All I can say to columnist Lane Filler after reading "America should end its war on pot" [Opinion, Aug. 21] is the 1960s are calling you, Man, and they want you back.
As someone who came of age in the '60s, I know how pervasive marijuana was back in the day. However, I also know that those same people who are still partaking of the herb today really are stuck trying to find the deeper meaning of "Tosh 2.0." People don't smoke marijuana for the same reason they have a drink at a party. They smoke to get high, and the amount it takes to get them there is very small.
Then they get into a car. Do we really need another danger on our roads? Aren't drinking, texting and cellphones enough of an adventure for you on the road?
There is no way that marijuana can be regulated unless it is in pill form and strictly administered for medical reasons through a pharmacist. And we all can see how well that is working out with painkillers.
Linda Baumann, Holbrook
Before any discussion of the legalization of marijuana, our representatives on the local, state and federal levels should strengthen the laws involving driving under the influence.
The issue of recreational pot use has many facets and its comparison to alcohol is well founded. But too often we read in the paper or see on TV a story of a horrible car accident involving alcohol, pot or other drugs, such as opiates, causing severe injuries or loss of life.
The day Newsday ran this column, the front page banner was about a teen driver, admittedly driving under the influence of alcohol and marijuana, who was given a slap on the wrist for killing two friends in a car accident.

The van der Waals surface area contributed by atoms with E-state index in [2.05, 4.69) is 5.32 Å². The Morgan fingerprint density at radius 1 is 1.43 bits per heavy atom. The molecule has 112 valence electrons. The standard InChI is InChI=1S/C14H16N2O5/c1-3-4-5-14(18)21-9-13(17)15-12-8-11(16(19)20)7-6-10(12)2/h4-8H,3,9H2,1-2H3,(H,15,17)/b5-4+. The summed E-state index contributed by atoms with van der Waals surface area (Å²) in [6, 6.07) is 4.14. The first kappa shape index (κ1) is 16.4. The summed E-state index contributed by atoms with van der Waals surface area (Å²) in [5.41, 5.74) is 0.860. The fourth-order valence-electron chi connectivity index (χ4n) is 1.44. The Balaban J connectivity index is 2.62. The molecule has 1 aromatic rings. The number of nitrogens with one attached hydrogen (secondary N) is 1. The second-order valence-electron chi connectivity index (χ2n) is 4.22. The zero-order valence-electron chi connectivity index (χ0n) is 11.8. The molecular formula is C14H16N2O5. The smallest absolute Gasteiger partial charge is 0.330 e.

Before you end the "war on weed," declare war on DUI. Make the penalties fit the crime. Enact laws, enable the court system to punish appropriately and establish methods to which the guilty can never drive again.
You want to legalize marijuana? First, protect the public.
Gary Corn, Levittown
This column addresses society's attitudinal shift on legalizing marijuana, but it does not discuss the major motive behind the tide of support from government officials: revenue!
While it's true, as Lane Filler proffered, that mores have changed for many Americans, the fact remains that pragmatism rules in political circles. As with gambling and alcohol, politicians only embrace legalizing anything when they can control it and perceive that they can generate huge revenue from it.
Otherwise, they would be calling for a simpler and more ethically appropriate solution: decriminalization.
America needs to reduce governmental intrusiveness in our lives, not increase it.
Stuart M. Klein, Island Park
This column made some fine points but missed a few more. Many in the medical profession and the older generation are in favor of legalization.
But the point about doctors overprescribing medication is outrageous. Does Lane Filler, or anyone else, think that someone would rob a pharmacy at gunpoint to acquire marijuana?
Loose medical reasoning is already a problem -- and a large one! The world will never be perfect, but perhaps having someone give up Vicodin for smoking pot wouldn't be so bad.
Don Parsley, Hauppauge